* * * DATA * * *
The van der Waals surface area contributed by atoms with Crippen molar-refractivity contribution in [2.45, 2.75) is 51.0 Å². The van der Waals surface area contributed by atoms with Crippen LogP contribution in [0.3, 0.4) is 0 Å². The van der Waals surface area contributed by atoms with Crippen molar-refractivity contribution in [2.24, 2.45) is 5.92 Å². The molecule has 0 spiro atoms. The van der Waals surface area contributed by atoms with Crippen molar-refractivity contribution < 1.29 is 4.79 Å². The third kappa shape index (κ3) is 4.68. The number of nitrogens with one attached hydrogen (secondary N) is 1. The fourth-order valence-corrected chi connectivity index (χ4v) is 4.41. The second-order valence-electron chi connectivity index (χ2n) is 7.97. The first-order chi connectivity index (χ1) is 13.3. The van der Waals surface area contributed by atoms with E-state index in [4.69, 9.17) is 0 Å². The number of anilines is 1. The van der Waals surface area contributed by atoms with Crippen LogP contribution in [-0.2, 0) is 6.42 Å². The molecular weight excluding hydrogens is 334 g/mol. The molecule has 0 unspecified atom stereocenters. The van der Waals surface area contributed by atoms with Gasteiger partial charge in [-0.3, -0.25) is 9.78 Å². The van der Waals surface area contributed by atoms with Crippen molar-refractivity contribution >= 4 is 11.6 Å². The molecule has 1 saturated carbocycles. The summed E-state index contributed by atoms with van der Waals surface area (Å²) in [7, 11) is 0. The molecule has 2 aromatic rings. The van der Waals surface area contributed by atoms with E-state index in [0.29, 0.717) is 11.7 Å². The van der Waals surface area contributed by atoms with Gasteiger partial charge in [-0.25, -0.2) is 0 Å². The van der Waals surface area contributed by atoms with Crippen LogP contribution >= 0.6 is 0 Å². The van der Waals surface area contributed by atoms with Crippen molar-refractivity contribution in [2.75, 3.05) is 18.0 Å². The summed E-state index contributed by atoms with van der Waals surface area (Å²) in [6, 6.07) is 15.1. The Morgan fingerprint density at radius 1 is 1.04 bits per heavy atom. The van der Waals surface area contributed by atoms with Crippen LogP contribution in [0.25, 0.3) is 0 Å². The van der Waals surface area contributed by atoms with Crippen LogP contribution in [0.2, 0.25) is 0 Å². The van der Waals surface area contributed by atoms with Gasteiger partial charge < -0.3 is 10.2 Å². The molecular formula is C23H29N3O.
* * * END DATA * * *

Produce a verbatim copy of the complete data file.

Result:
The van der Waals surface area contributed by atoms with Crippen molar-refractivity contribution in [2.45, 2.75) is 51.0 Å². The van der Waals surface area contributed by atoms with Crippen LogP contribution in [0.3, 0.4) is 0 Å². The van der Waals surface area contributed by atoms with Crippen molar-refractivity contribution in [2.24, 2.45) is 5.92 Å². The molecule has 0 spiro atoms. The van der Waals surface area contributed by atoms with Crippen molar-refractivity contribution < 1.29 is 4.79 Å². The third kappa shape index (κ3) is 4.68. The number of nitrogens with one attached hydrogen (secondary N) is 1. The fourth-order valence-corrected chi connectivity index (χ4v) is 4.41. The second-order valence-electron chi connectivity index (χ2n) is 7.97. The first-order chi connectivity index (χ1) is 13.3. The van der Waals surface area contributed by atoms with E-state index in [4.69, 9.17) is 0 Å². The number of anilines is 1. The van der Waals surface area contributed by atoms with Crippen LogP contribution in [-0.2, 0) is 6.42 Å². The molecular weight excluding hydrogens is 334 g/mol. The molecule has 0 unspecified atom stereocenters. The van der Waals surface area contributed by atoms with Gasteiger partial charge in [-0.3, -0.25) is 9.78 Å². The van der Waals surface area contributed by atoms with Crippen molar-refractivity contribution >= 4 is 11.6 Å². The molecule has 1 saturated carbocycles. The summed E-state index contributed by atoms with van der Waals surface area (Å²) in [7, 11) is 0. The molecule has 2 aromatic rings. The van der Waals surface area contributed by atoms with E-state index in [0.29, 0.717) is 11.7 Å². The van der Waals surface area contributed by atoms with Gasteiger partial charge in [-0.25, -0.2) is 0 Å². The van der Waals surface area contributed by atoms with Crippen LogP contribution >= 0.6 is 0 Å². The van der Waals surface area contributed by atoms with Crippen molar-refractivity contribution in [2.75, 3.05) is 18.0 Å². The summed E-state index contributed by atoms with van der Waals surface area (Å²) in [6, 6.07) is 15.1. The Morgan fingerprint density at radius 1 is 1.04 bits per heavy atom. The van der Waals surface area contributed by atoms with Crippen LogP contribution in [0.25, 0.3) is 0 Å². The van der Waals surface area contributed by atoms with Crippen LogP contribution in [0.2, 0.25) is 0 Å². The van der Waals surface area contributed by atoms with Gasteiger partial charge < -0.3 is 10.2 Å². The molecular formula is C23H29N3O.